Anna Stubblefield, the former professor of philosophy at Rutgers University-Newark whose October 2015 conviction for sexually assaulting a disabled man was overturned last June, has now pleaded guilty to third-degree aggravated criminal sexual contact.
Stubblefield, whose original conviction was accompanied by a 12-year prison sentence, was released from prison after one and half years, when an appellate court reversed the conviction on the basis that the trial judge had improperly excluded from the case expert testimony about “facilitated communication,” the technique by which Stubblefield previously said she communicated with and gained the consent of her victim.
There was to be a second trial, but instead, Stubblefield pleaded guilty in a deal with the Essex County Prosecutor’s Office today, which will be recommending a four-year prison sentence [see update below]. As part of her remarks in court, Stubblefield “admitted she should have known D.J. was legally unable to consent,” according to NJ.com.
(via Barry Lam)
UPDATE 1 (3/22/18): Jeff McMahan (Oxford) informs me that he has heard from Stubblefield’s mother that the sentencing information reported at NJ.com was incorrect. He writes:
I have just seen the piece in Daily Nous about the Stubblefield case, which follows the article in NJ.com in saying that she was sentenced to four years in prison in a plea bargain. I have, however, just today received a mass email from her mother, Sandy McClennan, saying that the reporting in that article is inaccurate. According to McClennan, Stubblefield will be sentenced in May to “time served,” which means that she will not be required to return to prison. She will be on parole for fifteen years and, at least for that period, will be registered on Megan’s List. There will be a separate hearing to determine whether she will be on the lowest tier of Megan’s List. If she will be, she will be removed from the list at the expiration of her parole. I think it would be a service to your readers, and to Stubblefield and her family, if you would kindly post this correction to the misleading report that appeared in NJ.com.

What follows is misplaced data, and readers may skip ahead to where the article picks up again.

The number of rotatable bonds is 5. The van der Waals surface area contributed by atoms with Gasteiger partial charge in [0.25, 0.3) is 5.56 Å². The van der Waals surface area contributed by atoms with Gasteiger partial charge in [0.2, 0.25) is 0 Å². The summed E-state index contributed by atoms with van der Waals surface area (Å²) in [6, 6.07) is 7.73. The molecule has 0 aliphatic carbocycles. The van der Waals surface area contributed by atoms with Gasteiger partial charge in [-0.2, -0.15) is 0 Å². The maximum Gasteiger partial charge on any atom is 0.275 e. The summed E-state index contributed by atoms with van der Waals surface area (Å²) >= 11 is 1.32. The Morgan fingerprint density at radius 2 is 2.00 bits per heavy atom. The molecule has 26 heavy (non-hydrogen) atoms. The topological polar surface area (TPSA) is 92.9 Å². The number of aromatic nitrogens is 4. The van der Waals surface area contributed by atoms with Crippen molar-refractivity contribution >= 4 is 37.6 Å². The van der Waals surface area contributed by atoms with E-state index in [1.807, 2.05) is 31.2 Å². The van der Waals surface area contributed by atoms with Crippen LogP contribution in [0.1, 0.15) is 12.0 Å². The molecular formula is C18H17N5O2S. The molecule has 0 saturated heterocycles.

At the moment I do not have independent confirmation that McClennan’s email is accurate, but it is hard to see what the motivation would be for sending out a misleading message about Stubblefield’s sentence.
UPDATE 2 (3/26/18): Dan Engber, a journalist who has written about the Stubblefield case, will have an article out on these developments this week. In an email to McMahan, he writes that “Stubblefield is almost certain be sentenced to time served.”
UPDATE 3 (5/11/18): In line with expectations, Stubblefield was today sentenced to “time served” and will not be returning to prison. NJ.com reports:
On March 19, Stubblefield, who once chaired the Rutgers-Newark philosophy department, struck a deal with prosecutors to plead guilty to a third-degree charge of aggravated criminal sexual contact. In accepting the offer, the West Orange resident admitted she knew at the time of her sexual encounters with [the victim], a 37-year-old nonverbal man with cerebral palsy, that he had been found mentally incompetent and could not legally consent…
[The victim’s brother] read a statement aloud to Judge John Zunic, who was assigned the case following the appeal’s court ruling. D.J. stood beside his brother, gripping his arm at times.
“Anna Stubblefield took advantage of [my brother’s] vulnerability,” he said. “And the thing that she was supposedly saving him from was the very thing she needed to get away with her crime: [my brother’s] silence. … It feels like a scab of an almost healed wound has been ripped off. I do not feel there is justice in this plea deal.”
[The victim’s] brother implored that Zunic vacate the plea deal and take the “unprecedented” step of reimposing her original charges.
Zunic did not.
“If there were a plea agreement that really shocked my conscience, I would vacate it under the ruling,” he said. “I don’t see that in this case, though.”
He added that he sympathized with the victim’s family and that the sentence imposed “certainly does not bring any finality to the victim and his family.”
Stubblefield, wearing a white sweater and a green skirt, remained seated beside her attorneys during the sentencing. She declined to comment when asked by Zunic if she’d like to speak. Her attorney, James Patton, did not wish to comment after the hearing.
Stubblefield will have to spend the rest of her life under parole supervision and will have to register as a sex offender under Megan’s Law. She will also not be allowed to have contact with the victim or his family.